Echeveria purpusorum is a small succulent with tight, usually solitary rosettes that occasionally produce few offsets. The rosettes slowly…
Echeveria has a reputation as being one of the easiest succulents to propagate due to their ease of care. They can be easily propagated with seeds, cuttings, or offsets. So, you have plenty of options to create new plants to expand your garden or give to loved ones.
When it comes to slow-growing succulents like E. purpusorum , seeds are not the ideal propagation method for impatient gardeners. However, if you’ve never used this method of propagation before, it can be fun to experiment with.
Seeds are readily available for purchase on the internet, or you can try collecting seeds from your own plants after they bloom. If you’re feeling really ambitious, you can also try creating your own hybrid by cross-pollinating your E. purpursorum with another compatible succulent.
Once you have your seeds in hand, simply sow them in moist soil and cover them with a humidity dome or layer of plastic wrap to keep them moist. You’ll need to keep the soil moist, but not overly wet to encourage germination. Too much moisture may cause the seeds to rot.
Once the seedlings appear above the surface of the soil, you can remove the dome or plastic wrap to help get rid of excess moisture. For the first few weeks, the seedlings need the soil to be kept a bit moister than you would with a mature plant.
After the seedlings seem like they’ve established themselves, you can allow the soil to dry out between watering. At this point, the seedlings can be treated as you would a mature Echeveria.
Echeveria purpusorum can be propagated by using a leaf or stem cuttings. Leaf cuttings take a bit more time to mature than stem cuttings, but with the right techniques, both can be successful.
When taking cuttings, it’s crucial to use sharp, sterile tools. A knife or pair of shears or scissors will work well. Sharp, sterile tools are recommended to minimize damage to your plants and prevent infection by fungus or bacteria.
After you’ve collected your Echeveria cuttings, it’s recommended to allow the cuttings to rest for a few days to allow the cuts to callous before planting. This helps prevent the wounds from being infected once they’re introduced to the soil.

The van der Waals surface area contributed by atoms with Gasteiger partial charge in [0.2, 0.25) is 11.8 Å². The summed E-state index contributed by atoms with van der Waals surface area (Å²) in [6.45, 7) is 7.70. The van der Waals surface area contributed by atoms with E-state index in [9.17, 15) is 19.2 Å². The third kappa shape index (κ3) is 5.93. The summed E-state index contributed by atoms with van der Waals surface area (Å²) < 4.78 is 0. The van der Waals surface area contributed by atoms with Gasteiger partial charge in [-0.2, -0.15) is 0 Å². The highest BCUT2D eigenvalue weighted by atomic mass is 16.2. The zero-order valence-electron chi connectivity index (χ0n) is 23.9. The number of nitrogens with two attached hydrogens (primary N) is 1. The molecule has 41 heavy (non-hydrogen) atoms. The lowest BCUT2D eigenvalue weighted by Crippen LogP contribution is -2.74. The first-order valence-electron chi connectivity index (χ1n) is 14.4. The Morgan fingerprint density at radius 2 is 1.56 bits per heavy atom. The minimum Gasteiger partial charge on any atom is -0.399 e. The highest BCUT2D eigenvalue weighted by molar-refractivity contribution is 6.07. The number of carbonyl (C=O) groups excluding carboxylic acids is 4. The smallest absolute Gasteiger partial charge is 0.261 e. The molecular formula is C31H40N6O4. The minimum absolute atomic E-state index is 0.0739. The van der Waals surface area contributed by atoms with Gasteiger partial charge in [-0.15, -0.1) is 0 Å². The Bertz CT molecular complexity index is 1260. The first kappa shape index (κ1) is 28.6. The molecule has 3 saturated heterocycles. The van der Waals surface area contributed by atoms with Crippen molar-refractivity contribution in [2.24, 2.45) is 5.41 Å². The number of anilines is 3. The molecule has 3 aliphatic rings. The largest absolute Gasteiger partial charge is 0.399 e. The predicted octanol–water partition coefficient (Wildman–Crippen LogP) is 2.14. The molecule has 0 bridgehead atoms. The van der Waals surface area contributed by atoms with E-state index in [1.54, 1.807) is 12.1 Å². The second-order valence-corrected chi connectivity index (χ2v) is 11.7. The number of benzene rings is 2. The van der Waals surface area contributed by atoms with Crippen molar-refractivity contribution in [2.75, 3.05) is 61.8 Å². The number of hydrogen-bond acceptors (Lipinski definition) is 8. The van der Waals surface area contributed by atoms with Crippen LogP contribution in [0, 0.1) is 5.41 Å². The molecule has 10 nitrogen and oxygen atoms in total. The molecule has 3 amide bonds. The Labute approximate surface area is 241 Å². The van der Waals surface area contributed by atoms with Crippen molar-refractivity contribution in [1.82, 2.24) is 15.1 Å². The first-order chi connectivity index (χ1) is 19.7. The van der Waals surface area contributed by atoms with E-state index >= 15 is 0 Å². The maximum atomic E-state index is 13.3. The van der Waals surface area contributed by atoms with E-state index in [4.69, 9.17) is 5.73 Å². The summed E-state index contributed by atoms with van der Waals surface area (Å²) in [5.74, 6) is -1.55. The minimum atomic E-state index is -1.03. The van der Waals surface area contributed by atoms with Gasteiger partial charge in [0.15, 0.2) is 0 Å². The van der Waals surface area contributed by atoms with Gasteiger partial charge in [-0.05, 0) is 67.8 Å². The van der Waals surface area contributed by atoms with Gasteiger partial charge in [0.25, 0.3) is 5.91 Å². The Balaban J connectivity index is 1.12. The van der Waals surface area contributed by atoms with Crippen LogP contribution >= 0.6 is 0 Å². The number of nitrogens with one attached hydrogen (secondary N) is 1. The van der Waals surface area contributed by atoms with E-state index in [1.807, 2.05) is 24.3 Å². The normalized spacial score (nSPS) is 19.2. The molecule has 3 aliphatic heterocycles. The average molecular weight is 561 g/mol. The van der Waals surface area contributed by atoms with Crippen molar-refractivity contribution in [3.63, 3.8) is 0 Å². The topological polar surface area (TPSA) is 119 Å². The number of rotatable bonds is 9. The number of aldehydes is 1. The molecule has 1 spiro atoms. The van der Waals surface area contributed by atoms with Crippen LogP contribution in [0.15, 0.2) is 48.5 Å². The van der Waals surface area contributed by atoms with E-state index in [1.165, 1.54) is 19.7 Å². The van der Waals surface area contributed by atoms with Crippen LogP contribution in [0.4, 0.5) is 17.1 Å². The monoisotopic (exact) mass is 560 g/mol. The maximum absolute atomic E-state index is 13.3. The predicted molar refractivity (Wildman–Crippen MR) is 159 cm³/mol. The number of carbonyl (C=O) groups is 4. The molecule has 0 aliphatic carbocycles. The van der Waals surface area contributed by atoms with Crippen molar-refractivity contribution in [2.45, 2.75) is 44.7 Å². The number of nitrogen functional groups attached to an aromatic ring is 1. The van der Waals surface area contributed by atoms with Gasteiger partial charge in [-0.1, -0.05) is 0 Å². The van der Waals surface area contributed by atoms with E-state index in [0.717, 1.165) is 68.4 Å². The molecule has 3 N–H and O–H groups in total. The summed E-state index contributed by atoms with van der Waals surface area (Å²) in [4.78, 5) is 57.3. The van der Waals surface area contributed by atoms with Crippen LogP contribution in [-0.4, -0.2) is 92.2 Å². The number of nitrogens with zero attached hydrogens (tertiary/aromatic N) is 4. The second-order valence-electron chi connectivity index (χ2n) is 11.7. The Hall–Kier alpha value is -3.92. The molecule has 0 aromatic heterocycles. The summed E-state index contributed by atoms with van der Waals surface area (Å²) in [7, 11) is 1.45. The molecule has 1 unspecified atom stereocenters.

Once the cuttings appear calloused, you can plant them in soil. There’s no need to water the cuttings for the first few days or weeks when they have no roots. Once the cuttings begin to sprout roots, you can start watering them as normal.
If you’re feeling brave, you can also try water propagation . Rather than putting your cuttings in the soil right away, they’re grown in water until they have adequate roots to be transplanted. Some gardeners swear by this propagation method while others prefer the traditional use of soil.
Offset division is another common method of Echeveria purpusorum propagation. When kept under ideal conditions, Echeveria will produce pups, or offsets, around their base. These tiny plants are easily removed using your fingers or a sharp knife or pair of shears.
The point of separation should be as close to the mother plant as possible to preserve as much of the pup’s roots as possible. Offsets are especially easy to care for because you can begin treating them as mature plants right away.
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Purpusorum is a small, unique variety of Echeveria. It grows in a crowded rosette of short, pointed leaves. The coloring of Echeveria purpusorum is just as peculiar as its form. The top sides of the leaves are mottled white while the under sides are covered with reddish-purple spots. Orange flowers bloom on long stems in spring. Also known as Echeveria Urbina. Crassulaceae family. Not cold hardy.
Olive Green with Red Spots
You'll receive approx. a 3-4" pot sized plant.
All plants are shipped bare root with an established, healthy root system.
Cold Hardiness Zones:
9-11 View Map
Cold Hardy to 20° to 30°F
Echeveria are some of the most colorful and spectacular succulent plants. They grow very large with thick succulent leaves in a rosette form. Echeveria succulent plants are originally from Mexico and Central America. Bell shaped flowers on long stems can be yellow, orange, red or pink. Some varieties are more tolerant of wet and cold than others. All echeveria can withstand fairly cold temperatures if the soil they are planted in is dry and there isn't any water on the leaves. Frequent rain and cold on their leaves will cause rot and disease. As the plants grow, remove the dead leaves at the plant's base. Echeveria can look amazing in containers, and mass plantings.
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Echeveria purpusorum is a rare short growing and rosette-forming succulent Echeveria. Leaves are thick succulents in green, pale green, or reddish, depending upon the availability of sunlight. In addition, they have brow spots and pointed tips. Feel free to grow this short succulent both indoors and outdoors. An additional plus point is the low maintenance of this peep. Just keep it in full to partial sun and water after the soil gets dry. In the end, make sure you don’t neglect the toxicity of this peep. Keep it away from both kids and pets to avoid any kind of health issue.